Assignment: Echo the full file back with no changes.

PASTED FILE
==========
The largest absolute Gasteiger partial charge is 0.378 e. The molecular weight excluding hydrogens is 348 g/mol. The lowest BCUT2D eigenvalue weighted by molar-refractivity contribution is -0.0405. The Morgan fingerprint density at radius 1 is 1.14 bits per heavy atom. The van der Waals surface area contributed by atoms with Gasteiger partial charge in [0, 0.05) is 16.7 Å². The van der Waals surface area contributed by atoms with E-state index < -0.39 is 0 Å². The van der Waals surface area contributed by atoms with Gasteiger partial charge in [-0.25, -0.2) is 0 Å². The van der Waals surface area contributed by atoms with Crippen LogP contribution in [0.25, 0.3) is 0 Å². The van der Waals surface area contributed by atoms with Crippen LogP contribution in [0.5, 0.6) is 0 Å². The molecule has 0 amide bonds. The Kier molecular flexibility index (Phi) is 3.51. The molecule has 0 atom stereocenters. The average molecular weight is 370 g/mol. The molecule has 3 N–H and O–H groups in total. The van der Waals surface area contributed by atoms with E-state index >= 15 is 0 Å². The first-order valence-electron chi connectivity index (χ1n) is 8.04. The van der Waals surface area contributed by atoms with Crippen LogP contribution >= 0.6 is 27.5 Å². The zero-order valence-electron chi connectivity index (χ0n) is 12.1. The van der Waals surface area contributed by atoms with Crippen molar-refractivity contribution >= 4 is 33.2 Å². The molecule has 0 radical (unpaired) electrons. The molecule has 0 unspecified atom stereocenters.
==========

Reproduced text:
The largest absolute Gasteiger partial charge is 0.378 e. The molecular weight excluding hydrogens is 348 g/mol. The lowest BCUT2D eigenvalue weighted by molar-refractivity contribution is -0.0405. The Morgan fingerprint density at radius 1 is 1.14 bits per heavy atom. The van der Waals surface area contributed by atoms with Gasteiger partial charge in [0, 0.05) is 16.7 Å². The van der Waals surface area contributed by atoms with E-state index < -0.39 is 0 Å². The van der Waals surface area contributed by atoms with Gasteiger partial charge in [-0.25, -0.2) is 0 Å². The van der Waals surface area contributed by atoms with Crippen LogP contribution in [0.25, 0.3) is 0 Å². The van der Waals surface area contributed by atoms with Crippen LogP contribution in [0.5, 0.6) is 0 Å². The molecule has 0 amide bonds. The Kier molecular flexibility index (Phi) is 3.51. The molecule has 0 atom stereocenters. The average molecular weight is 370 g/mol. The molecule has 3 N–H and O–H groups in total. The van der Waals surface area contributed by atoms with E-state index >= 15 is 0 Å². The first-order valence-electron chi connectivity index (χ1n) is 8.04. The van der Waals surface area contributed by atoms with Crippen LogP contribution >= 0.6 is 27.5 Å². The zero-order valence-electron chi connectivity index (χ0n) is 12.1. The van der Waals surface area contributed by atoms with Crippen molar-refractivity contribution >= 4 is 33.2 Å². The molecule has 0 radical (unpaired) electrons. The molecule has 0 unspecified atom stereocenters.